The discovery of a remarkable 15-million-year-old Australian fossil limestone cave packed with even older animal bones has revealed almost the entire life cycle of a large prehistoric marsupial.
In an unprecedented find, a team of UNSW researchers has unearthed from the cave floor hundreds of beautifully preserved fossils of the extinct browsing wombat-like marsupial Nimbadon lavarackorum, along with the remains of galloping kangaroos, primitive bandicoots, a fox-sized thylacine and forest bats.
Details of the find at a site known as AL90 in the famous Riversleigh World Heritage fossil field in Queensland are published in the Journal of Vertebrate Paleontology, by a team led by Dr Karen Black, of the UNSW School of Biological, Earth and Environmental Sciences. The research was supported by the Xstrata Community Partnership Program North Queensland and the Australian Research Council.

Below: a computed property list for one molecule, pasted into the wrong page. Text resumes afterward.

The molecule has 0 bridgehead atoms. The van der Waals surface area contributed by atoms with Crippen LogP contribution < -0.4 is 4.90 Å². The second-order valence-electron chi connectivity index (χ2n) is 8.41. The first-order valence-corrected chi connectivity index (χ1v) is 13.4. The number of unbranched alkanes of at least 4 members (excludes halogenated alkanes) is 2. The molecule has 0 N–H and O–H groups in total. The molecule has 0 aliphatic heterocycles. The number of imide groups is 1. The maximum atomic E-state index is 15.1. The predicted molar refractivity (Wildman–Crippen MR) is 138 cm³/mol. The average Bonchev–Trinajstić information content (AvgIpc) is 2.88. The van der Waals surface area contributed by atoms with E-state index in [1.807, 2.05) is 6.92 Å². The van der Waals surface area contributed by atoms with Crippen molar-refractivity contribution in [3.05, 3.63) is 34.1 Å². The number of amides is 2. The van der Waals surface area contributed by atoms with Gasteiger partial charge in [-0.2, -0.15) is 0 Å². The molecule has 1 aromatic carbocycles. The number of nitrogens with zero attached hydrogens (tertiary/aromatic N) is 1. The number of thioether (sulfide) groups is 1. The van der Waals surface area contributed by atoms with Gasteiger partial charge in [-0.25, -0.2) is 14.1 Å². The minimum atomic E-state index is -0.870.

"This is a fantastic and incredibly rare site," says Dr Black. "The exceptional preservation of the fossils has allowed us to piece together the growth and development of Nimbadon from baby to adult. So far 26 skulls - ranging in age from suckling pouch young and juveniles right through to elderly adults - have been recovered, as well as associated skeletons."
Read more about the team's find at the Faculty of Science newsroom.
Media contact: Bob Beale| Faculty of Science | 0411 705 435